Sixty-six percent of U.S. consumers expect to receive a tax refund this year, according to a consumer survey sponsored by the International Council of Shopping Centers. These consumers were then asked how they plan to use their refunds. Of the possible options, spending this money on goods and services, including apparel, electronics and convenience items was selected by 47% of consumers.
In addition, ICSC found that spending tax refunds specifically on apparel and footwear was selected by 5% of Americans who have or will receive a return, while another 13% are planning to spend it on home improvements, home goods, furniture or a large appliance and an additional 4% plan to buy electronics. In addition to goods and products, 11% of consumers expect their refunds to go towards restaurants and eating out or entertainment such as movies, plays and concerts.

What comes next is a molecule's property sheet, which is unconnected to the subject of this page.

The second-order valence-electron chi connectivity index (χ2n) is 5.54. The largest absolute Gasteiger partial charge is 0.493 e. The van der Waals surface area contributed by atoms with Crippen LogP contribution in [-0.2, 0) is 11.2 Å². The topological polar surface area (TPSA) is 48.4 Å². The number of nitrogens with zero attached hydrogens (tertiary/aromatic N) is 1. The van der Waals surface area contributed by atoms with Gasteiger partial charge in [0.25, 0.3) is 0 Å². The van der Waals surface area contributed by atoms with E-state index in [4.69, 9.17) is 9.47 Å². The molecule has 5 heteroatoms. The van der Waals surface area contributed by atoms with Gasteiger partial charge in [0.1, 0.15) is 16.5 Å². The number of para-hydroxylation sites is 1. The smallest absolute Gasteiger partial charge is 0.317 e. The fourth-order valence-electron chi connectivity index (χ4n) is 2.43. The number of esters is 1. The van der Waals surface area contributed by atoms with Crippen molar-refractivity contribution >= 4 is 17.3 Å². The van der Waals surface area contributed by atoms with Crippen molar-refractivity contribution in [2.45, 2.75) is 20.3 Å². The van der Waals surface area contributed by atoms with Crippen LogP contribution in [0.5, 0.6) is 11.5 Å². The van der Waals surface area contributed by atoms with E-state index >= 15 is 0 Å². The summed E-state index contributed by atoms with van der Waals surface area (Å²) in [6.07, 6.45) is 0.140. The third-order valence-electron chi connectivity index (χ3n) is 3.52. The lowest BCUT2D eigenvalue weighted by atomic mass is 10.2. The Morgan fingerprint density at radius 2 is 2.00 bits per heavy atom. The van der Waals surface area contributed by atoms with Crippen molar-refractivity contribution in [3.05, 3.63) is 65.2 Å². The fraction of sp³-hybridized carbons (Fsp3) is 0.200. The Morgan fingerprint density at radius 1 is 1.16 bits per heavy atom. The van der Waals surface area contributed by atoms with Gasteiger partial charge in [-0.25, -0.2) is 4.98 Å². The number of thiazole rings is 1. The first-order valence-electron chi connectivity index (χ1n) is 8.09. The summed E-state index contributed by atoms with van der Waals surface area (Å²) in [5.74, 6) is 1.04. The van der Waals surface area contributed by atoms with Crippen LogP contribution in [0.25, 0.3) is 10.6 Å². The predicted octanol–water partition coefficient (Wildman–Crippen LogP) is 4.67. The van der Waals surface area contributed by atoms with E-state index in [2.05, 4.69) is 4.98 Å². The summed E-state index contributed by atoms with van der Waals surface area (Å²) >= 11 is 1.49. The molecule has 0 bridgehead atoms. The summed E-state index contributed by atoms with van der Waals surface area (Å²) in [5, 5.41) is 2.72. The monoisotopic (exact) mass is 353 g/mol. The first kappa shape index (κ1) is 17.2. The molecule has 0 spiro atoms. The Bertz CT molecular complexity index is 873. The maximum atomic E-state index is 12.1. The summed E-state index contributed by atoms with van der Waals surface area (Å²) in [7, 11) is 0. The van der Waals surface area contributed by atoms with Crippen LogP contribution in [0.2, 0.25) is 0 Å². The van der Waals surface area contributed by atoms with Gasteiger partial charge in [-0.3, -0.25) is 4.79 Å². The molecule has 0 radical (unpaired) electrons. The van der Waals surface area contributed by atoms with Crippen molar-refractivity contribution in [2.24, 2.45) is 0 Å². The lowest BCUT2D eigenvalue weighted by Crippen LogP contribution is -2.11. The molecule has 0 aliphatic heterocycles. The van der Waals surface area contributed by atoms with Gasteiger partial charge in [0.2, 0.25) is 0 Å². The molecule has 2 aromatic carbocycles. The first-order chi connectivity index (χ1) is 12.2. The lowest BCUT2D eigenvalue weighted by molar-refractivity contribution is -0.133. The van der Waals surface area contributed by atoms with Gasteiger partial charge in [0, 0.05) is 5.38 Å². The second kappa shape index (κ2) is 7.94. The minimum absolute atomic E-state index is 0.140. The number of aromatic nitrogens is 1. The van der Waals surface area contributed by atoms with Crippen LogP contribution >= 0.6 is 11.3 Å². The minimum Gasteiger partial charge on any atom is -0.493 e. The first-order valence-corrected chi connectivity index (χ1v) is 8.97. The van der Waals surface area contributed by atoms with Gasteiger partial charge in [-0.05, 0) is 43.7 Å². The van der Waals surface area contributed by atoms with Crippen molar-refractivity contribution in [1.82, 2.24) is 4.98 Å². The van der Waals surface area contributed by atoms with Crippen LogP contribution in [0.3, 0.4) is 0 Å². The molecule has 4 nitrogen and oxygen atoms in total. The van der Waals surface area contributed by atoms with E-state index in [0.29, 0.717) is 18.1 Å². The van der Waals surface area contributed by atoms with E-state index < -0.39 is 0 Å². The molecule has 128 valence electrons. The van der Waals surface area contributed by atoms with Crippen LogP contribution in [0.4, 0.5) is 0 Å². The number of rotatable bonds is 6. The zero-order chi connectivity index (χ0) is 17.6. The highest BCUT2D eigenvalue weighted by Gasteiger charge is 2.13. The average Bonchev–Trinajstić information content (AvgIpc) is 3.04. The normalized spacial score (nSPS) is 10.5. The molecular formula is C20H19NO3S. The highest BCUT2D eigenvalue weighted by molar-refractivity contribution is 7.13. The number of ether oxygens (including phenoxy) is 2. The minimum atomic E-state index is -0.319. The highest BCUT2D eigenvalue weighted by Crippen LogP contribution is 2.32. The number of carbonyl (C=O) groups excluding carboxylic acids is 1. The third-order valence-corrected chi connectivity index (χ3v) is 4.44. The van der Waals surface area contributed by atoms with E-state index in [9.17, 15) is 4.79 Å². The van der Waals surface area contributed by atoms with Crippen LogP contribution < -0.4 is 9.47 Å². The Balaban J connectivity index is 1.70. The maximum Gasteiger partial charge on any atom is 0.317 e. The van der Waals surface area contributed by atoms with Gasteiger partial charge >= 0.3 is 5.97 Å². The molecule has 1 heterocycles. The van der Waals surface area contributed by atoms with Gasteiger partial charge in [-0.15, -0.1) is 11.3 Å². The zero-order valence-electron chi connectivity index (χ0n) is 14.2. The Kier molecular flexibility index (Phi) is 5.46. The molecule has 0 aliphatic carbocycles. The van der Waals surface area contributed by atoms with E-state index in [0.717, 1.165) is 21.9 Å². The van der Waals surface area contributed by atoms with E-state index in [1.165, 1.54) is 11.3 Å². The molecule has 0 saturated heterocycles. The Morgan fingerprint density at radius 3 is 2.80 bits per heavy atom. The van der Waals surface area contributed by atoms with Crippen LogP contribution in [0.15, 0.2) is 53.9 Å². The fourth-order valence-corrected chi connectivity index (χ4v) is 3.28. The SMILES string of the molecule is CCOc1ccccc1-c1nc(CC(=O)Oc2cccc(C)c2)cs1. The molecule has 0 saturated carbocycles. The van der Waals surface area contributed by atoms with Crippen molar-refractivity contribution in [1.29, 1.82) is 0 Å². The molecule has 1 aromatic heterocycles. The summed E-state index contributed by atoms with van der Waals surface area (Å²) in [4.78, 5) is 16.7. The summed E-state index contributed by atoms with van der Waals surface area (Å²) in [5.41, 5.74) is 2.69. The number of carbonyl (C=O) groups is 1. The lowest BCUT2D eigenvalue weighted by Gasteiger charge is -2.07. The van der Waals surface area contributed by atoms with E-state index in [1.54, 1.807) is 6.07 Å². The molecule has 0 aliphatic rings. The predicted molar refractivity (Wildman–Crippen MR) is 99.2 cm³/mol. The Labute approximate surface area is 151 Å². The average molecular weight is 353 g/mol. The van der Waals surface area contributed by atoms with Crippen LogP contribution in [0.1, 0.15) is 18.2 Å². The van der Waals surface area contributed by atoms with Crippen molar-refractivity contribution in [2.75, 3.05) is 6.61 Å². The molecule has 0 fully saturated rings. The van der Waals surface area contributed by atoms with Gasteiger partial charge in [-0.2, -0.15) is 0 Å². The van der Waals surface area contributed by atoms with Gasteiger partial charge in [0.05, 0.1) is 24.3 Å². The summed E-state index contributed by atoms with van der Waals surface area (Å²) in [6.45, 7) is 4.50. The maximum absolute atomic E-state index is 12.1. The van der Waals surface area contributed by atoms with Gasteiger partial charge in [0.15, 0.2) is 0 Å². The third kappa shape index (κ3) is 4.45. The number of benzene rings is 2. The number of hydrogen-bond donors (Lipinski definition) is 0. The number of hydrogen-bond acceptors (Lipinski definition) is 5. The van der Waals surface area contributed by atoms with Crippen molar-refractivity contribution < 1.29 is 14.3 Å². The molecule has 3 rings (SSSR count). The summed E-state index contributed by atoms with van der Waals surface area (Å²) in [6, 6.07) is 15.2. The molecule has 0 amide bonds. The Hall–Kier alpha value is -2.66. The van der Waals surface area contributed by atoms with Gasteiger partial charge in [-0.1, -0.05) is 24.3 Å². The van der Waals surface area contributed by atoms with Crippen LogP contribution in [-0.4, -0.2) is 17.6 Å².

“As the economy continues to strengthen and consumer sentiment remains positive, this influx of disposable income is a boon for retailers and shopping centers. Just as lower gas prices have positively impacted consumer spending, so too will tax refunds bolster our economy,” said Jesse Tron, spokesman for ICSC.
Spending isn’t the only thing on Americans' minds this tax season. According to the survey, 20% of consumers will save or invest their tax refunds, and 17% expect to use their refund to pay down debt or loans. While men and women have similar spending intentions for their refunds, men are expected to save and invest more than women, with 30% of men indicating they will tuck their refunds away for another day, compared to 24% of women.
Of course, how Americans allocate their refunded tax dollars is dependent on demographics as well. Generally, younger Americans are most inclined to spend their tax refunds as opposed to saving, investing or paying down loans. They also anticipate spending proportionally more than their older counterparts across all spending categories. Fifty-one percent of Americans between the ages of 18 and 34 who received a refund indicated they would spend their extra money as compared to 43% of Americans aged 35 and above. Interestingly, all income segments were equally as likely to spend their refund, as opposed to saving it.
[Image courtesy of gettyimages.com/Kirby Hamilton]